The planet Jupiter has a strong magnetic field which traps and holds very
fast moving electrons. These electrons
radiate radio waves producing the large extended features beyond the
planet's disk seen in the VLA picture of Jupiter.
The electrons and magnetic field outside of Jupiter's atmosphere form a
region very similar to the Earth's Van Allen
radiation belt. Optical emission from Jupiter arises only from the planet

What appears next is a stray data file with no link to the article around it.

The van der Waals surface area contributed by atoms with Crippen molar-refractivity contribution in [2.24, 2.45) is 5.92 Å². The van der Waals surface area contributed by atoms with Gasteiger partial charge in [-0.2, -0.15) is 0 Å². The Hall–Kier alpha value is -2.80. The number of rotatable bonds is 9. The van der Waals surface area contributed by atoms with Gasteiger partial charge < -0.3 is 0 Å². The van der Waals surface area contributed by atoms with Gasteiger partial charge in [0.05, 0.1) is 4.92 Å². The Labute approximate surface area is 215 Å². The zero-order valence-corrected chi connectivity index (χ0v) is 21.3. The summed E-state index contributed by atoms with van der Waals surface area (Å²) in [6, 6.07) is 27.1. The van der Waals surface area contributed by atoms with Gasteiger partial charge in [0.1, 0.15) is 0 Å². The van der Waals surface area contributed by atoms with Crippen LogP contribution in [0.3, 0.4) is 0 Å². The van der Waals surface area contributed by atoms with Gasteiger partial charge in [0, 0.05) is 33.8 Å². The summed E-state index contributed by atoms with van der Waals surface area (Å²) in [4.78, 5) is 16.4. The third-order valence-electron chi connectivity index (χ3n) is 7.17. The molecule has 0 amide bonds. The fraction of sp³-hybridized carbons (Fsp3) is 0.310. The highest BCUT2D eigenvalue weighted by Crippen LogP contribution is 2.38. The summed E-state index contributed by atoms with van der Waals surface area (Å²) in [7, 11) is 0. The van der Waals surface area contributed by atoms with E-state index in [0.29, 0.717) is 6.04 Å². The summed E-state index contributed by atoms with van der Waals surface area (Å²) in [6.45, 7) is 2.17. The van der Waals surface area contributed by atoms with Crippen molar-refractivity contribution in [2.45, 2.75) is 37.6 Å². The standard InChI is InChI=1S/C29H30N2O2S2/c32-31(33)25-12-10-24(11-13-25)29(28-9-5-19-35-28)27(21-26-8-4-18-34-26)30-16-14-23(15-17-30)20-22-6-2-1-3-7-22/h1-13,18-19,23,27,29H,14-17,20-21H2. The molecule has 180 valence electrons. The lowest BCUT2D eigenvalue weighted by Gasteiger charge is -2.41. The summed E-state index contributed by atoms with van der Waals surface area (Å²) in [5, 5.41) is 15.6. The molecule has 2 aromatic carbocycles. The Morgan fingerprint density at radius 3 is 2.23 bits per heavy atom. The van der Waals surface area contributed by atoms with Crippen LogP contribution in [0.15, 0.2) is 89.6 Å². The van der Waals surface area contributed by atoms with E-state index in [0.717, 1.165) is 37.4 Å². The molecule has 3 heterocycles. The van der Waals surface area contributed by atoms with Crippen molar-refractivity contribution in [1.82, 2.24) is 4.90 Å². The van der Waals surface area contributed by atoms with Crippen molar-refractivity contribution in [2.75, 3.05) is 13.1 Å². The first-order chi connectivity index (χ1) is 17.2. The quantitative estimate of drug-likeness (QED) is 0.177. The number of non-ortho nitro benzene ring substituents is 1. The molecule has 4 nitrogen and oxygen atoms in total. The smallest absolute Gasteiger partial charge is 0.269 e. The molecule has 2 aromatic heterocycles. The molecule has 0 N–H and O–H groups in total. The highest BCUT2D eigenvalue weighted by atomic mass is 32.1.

disk itself, because the relativistic particles
are not energetic enough to emit in the optical spectrum. The gas in the
atmosphere of the planet itself also produces
A 3-dimensional mapping of Jupiters radiation belts by the
Australian Telescopes Compact Array can be found
from Dr. R. Saults webpage
Investigator(s): I. de Pater
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Date of Observation
Type of Observation
Observing run - 1981 May at the VLA, B-configuration using about 27
Integration time - 15 minutes.
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